From 1990 to 1994, he headed the Public Service Modernisation and Financing Department at the Commissariat général du Plan – French Planning Office.

Member of the European Parliament

From 1994 to 1997, Moscovici was a Member of the European Parliament.[3] In parliament, he served on the Committee on Economic and Monetary Affairs. In addition to his committee assignments, he was part of the Parliament's delegation for relations with the countries of Central America and Mexico.[4]

Minister delegate for European Affairs

Elected to the French Parliament from the Doubs département in 1997, he went on to become a Member of the Franche-Comté Regional Council from 1998 to 2004, and of the Doubs département General Council from 1994 to 2002.

From 1997 to 2002, Moscovici was Minister delegate for European Affairs in the government of Lionel Jospin.[5] At the request of Chirac, he represented the French authorities at the Convention on the Future of Europe in 2002.[6]

Member of the European Parliament

On 20 July 2004, Moscovici was elected one of the 14 Vice-Presidents of the European Parliament and was re-elected on 17 January 2007.[7] In addition, he served on the Committee on Foreign Affairs.

Member of the French National Assembly and Minister for Finance and Economy

From 2007 to 2012, Moscovici was a Member of the French National Assembly (4th constituency in the Doubs), serving on the Committee on Foreign Affairs, and subsequently the Finance Committee. He also served as vice-president of the Assembly's Committee on European Affairs.

He was President of the Pays de Montbéliard Agglomération (PMA – Greater Montbéliard Authority) from 2008 to 2012.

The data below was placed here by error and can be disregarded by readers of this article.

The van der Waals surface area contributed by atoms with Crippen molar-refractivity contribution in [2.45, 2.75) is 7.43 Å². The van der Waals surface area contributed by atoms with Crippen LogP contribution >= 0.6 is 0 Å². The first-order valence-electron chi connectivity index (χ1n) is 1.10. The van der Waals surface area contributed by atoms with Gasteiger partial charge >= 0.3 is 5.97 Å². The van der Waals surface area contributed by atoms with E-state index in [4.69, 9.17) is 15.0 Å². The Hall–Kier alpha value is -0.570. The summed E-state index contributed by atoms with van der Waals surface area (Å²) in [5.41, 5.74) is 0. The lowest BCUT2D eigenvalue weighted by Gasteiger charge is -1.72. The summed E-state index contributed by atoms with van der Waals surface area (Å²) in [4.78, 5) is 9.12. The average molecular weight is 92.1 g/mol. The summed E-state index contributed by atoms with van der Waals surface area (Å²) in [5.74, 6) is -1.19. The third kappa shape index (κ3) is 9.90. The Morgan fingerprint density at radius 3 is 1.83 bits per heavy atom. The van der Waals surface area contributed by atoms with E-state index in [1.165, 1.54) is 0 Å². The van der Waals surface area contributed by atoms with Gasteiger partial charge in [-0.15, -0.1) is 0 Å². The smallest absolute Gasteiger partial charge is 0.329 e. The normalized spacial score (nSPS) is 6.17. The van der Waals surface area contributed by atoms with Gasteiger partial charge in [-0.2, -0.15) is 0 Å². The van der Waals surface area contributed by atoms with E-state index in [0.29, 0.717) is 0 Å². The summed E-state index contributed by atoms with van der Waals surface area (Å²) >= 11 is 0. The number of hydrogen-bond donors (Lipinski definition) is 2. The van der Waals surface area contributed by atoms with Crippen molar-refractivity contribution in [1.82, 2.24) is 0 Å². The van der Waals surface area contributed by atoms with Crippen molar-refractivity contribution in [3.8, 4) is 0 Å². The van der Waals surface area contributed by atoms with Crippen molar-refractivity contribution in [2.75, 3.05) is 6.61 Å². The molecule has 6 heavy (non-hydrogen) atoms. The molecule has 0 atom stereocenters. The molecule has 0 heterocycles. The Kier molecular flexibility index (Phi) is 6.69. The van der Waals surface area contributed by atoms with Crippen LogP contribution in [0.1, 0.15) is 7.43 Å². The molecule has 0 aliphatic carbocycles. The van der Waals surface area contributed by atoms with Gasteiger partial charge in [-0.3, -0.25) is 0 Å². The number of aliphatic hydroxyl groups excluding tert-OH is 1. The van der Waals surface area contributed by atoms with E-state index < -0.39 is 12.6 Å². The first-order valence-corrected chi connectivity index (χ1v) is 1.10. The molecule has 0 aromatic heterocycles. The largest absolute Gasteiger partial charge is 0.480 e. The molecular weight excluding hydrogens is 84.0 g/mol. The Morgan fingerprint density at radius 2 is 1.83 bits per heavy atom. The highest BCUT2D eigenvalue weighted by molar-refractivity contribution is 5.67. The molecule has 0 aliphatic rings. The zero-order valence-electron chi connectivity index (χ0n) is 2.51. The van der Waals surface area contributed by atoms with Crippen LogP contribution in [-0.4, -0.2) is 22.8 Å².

In 2011, Moscovici endorsed François Hollande and ran his successful campaign for the 2012 French presidential election.[8] In the subsequent legislative election, Moscovici was re-elected to the National Assembly from the 4th constituency in the Doubs.

Moscovici served as France's Minister for Finance and Economy[9] from May 2012 to April 2014.[10]

Moscovici served as a Member of the French National Assembly. In May 2014 he was entrusted by the Prime Minister of France with a six-month mission to assess how European policies can better contribute to growth and employment.[11]

Commissioner for Economic and Financial Affairs, Taxation and Customs

In July 2014 President Francois Hollande nominated Moscovici to be France's candidate for the European Commission led by Jean-Claude Juncker.[12][13] Juncker subsequently nominated Moscovici as Commissioner for Economic and Financial Affairs, Taxation and Customs.

Moscovici served as Commissioner from 2014 until 2019. In this capacity, he was in charge of the application of the Stability and Growth Pact, as well as ensuring the economic soundness of Commission proposals and deepening the Economic and Monetary Union of the European Union to create the conditions for jobs, growth and investment, and encouraging further structural reforms. On taxation matters, he was responsible for developing a value added tax system at the European level, improving the functioning of the internal market in both direct and indirect taxation and fighting tax fraud and tax evasion. His responsibilities also included the development and management of an efficient European Union Customs Union.[14]

By 2017, Moscovici openly advocated a fully formed eurozone finance minister, and admitted that he would be interested in that position. In the meantime, the as Commissioner for Economic and Financial Affairs, Taxation and Customs should also assume the presidency of the Eurogroup.[15]